From astrophysicist Adam Becker at Aeon:
Falsifiability doesn’t work as a blanket restriction in science for the simple reason that there are no genuinely falsifiable scientific theories. I can come up with a theory that makes a prediction that looks falsifiable, but when the data tell me it’s wrong, I can conjure some fresh ideas to plug the hole and save the theory.
The history of science is full of examples of this ex post facto intellectual engineering. In 1781, William and Caroline Herschel discovered the planet Uranus. Physicists of the time promptly set about predicting its orbit using Sir Isaac Newton’s law of universal gravitation. But in the following decades, as astronomers followed Uranus’s motion in its slow 84-year orbit around the Sun, they noticed that something was wrong. Uranus didn’t quite move as it should. Puzzled, they refined their measurements, took more and more careful observations, but the anomaly didn’t go away. Newton’s physics simply didn’t predict the location of Uranus over time.
But astronomers of the day didn’t claim that the unexpected data falsified Newtonian gravity. Instead, they proposed another explanation for the strange motion of Uranus: something large and unseen was tugging on the planet. Calculations showed that it would have to be another planet, as large as Uranus and even farther from the Sun. In 1846, the French astrophysicist Urbain Le Verrier predicted the location of this hypothetical planet. Unable to get any French observatories interested in the hunt, he sent the details of his prediction to colleagues in Germany. That night, they pointed their telescopes where Le Verrier had told them to look, and within half an hour they spotted the planet Neptune. Newtonian physics, rather than being falsified, had been fabulously vindicated – it had successfully predicted the exact location of an entire unseen planet. More.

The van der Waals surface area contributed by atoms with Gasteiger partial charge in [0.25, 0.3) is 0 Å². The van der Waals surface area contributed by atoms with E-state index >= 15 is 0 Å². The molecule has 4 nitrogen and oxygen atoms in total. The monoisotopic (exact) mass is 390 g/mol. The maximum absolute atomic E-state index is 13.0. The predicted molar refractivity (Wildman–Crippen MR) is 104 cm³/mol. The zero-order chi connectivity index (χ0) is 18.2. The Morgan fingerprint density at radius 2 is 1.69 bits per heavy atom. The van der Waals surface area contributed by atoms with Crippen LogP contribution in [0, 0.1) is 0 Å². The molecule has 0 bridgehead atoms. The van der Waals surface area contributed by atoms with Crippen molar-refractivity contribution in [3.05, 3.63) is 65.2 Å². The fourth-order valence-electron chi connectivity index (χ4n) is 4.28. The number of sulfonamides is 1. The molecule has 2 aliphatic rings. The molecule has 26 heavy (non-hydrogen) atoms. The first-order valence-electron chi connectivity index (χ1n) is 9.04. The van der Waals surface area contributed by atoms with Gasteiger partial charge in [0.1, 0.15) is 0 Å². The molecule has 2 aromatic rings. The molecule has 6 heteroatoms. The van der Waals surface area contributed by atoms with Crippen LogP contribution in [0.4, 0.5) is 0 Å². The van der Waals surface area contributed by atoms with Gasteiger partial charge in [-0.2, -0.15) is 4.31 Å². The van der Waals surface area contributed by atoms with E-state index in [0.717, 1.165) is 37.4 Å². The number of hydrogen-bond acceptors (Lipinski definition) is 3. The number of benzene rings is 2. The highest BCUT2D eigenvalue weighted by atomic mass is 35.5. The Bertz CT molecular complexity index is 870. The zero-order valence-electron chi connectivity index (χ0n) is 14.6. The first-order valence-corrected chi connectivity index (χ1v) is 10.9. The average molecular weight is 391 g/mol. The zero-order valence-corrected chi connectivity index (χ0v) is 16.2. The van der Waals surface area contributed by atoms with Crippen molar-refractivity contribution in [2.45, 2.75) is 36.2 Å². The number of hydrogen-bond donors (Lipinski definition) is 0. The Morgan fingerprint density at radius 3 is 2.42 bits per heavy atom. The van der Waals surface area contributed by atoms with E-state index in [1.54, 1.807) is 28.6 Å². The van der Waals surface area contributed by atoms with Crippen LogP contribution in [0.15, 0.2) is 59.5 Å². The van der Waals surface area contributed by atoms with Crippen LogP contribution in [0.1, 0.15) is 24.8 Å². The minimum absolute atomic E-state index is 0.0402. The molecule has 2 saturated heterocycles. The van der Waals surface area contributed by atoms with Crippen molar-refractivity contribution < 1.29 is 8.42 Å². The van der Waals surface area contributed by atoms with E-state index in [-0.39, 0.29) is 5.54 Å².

Kirk Durston responds,
I only read the first half of the article, but got discouraged at the simplistic approach the author took. Two examples:
“I can come up with a theory that makes a prediction that looks falsifiable, but when the data tell me it’s wrong, I can conjure some fresh ideas to plug the hole and save the theory.”
This is such a weak argument for abandoning falsification, that I’m not sure it even qualifies as an argument. The author appears not to have given much thought with regard to the quality, and category of a prediction. There are predictions that arise out of the theory, but are not central to it. If they are falsified, perhaps just a tweak to the theory is required as he mentions, but if they are verified, it does little to verify the core idea in the theory; the prediction is incidental. Then there are predictions that are central to the theory such that if they are falsified, the theory is dead in the water. For example, a central prediction of Darwinian theory is that there should be no boundaries to biological change. If that one is falsified, the central, core idea in the theory is dead in the water.
I am also disappointed in the simplistic example of Uranus and Neptune given in the article. Since Newton’s laws are based on masses, the gravitational constant, and distances, if a prediction is falsified, then either Newton’s laws have been falsified, OR there is another mass out there that is unaccounted for. This should be patently obvious; there is not just one possibility in this case. This is not an excuse or even an argument to abandon falsification. Rather, it is a lesson in experimental evaluation, especially of the data.
So after writing this, I checked to see who wrote it. I was not surprised to see the fellow is working in the shadowlands of astrophysics and QM, where it would be convenient indeed to abandon falsification. To his credit, however, he does state, “All that creative energy has to hook back onto reality at some point.”
Anyone who has had the misfortune of having a family relative heavy into all sorts of crazy conspiracy theories knows that any theory can muster up at least a tiny bit of evidence. It is falsification of the conspiracy that trumps whatever evidence they can muster. If we abandon falsification in science, then the line between conspiracy theories, science fiction and science gets pretty murky.
See also: The “difficult birth” of science’s assisted suicide, the multiverse (Adam Becker at Scientific American)
Biophysicist Kirk Durston: Canada’s governor general as a highly visible example of scientism